Williams was arguably the most effective outside corner, putting up surprisingly stout numbers against talented receivers. He held Pierre Garcon, the NFL’s leading receiver (113 receptions), to no receptions on three targets in Week 1 and then just three catches on four targets in the second matchup.
Williams shut down Calvin Johnson—Snow Bowl or not—to the tune of two catches for 42 yards. He held Dwayne Bowe without a catch. Williams limited Larry Fitzgerald and Michael Floyd to just 18 combined yards, and then Brandon Marshall and Alshon Jeffery to just 13 yards.
That’s really solid production from Williams, and his cap hit and status as a former starter on a Super Bowl champion should make him a starting cornerback next season, barring an injury.
Boykin is another lock to see substantial playing time in 2014, although the organization has been reluctant to move him outside. Boykin is just 5'9", which is traditionally on the smaller side for a starting corner, but he was so productive a year ago that he may win a starting spot in camp.
Boykin recorded six interceptions in just 635 defensive snaps last season. He held opposing quarterbacks to a 64.6 passer rating. Boykin came up with the game-winner against the Redskins and then the playoff-clinching grab in the final minute against the Cowboys in Week 17.
Boykin will be a free agent after 2015, which means he is due for a contract extension after this coming season (assuming the franchise is interested in retaining him). Davis has maintained he likes playing Boykin inside because of his prowess in covering slot receivers, and it’s expected that this trend will continue into this season.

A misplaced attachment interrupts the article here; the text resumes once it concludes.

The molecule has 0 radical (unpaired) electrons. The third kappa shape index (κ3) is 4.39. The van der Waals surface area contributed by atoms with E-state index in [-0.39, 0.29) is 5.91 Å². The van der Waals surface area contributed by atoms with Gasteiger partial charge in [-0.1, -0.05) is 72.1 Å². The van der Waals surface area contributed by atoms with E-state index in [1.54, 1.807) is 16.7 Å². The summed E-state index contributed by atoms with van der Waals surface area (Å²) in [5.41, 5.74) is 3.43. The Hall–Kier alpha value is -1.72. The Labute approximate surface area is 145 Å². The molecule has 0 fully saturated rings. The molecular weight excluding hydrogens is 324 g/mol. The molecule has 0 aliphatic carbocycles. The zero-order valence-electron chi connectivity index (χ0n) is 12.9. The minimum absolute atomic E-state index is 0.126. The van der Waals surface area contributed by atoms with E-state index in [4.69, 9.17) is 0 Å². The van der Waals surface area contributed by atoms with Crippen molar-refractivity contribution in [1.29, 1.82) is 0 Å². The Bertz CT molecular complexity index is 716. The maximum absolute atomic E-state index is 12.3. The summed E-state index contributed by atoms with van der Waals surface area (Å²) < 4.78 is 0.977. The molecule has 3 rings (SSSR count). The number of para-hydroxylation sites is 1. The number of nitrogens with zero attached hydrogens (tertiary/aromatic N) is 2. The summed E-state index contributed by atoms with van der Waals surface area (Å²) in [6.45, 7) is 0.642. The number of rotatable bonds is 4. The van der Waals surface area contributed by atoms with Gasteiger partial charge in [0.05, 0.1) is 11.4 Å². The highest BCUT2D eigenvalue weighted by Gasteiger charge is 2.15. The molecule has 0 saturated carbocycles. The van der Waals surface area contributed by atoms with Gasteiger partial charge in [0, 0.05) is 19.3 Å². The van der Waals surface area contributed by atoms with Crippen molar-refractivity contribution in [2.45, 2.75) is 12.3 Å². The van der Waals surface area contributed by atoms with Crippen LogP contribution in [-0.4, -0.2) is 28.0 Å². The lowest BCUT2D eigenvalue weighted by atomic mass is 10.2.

So with Boykin as the nickel back, it’s likely that Fletcher or Carroll takes the other starting spot opposite Williams, especially since Watkins is just a fourth-round rookie.
The battle should come down to Fletcher or Carroll as the other starter. Carroll actually put up the better numbers as a cover corner last year. He allowed completions on just 47.8 percent of the passes his way, which was the fourth-best rate of any cornerback in the league. His 65.0 passer rating against was the ninth-best mark of 110 qualifying corners.
How will the cornerback competition end up?
Carroll may really win the job. He was an underrated corner in Miami, although he did receive just a modest offer in free agency. Carroll can be released without the Eagles having to pay more than his $750,000 base salary in 2014, but Fletcher can be cut at no penalty.
Watkins will have the most difficult task to see extensive playing time as a rookie. He will see snaps as a hybrid corner/safety in the same role of Tyrann Mathieu last year, although Watkins won't play as much early on.
Logic may suggest that the loser of the Fletcher-Carroll battle gets cut. That would put Williams and Fletcher/Carroll as the starters, with Boykin as the nickel defensive back and Watkins contributing as a dime corner or safety.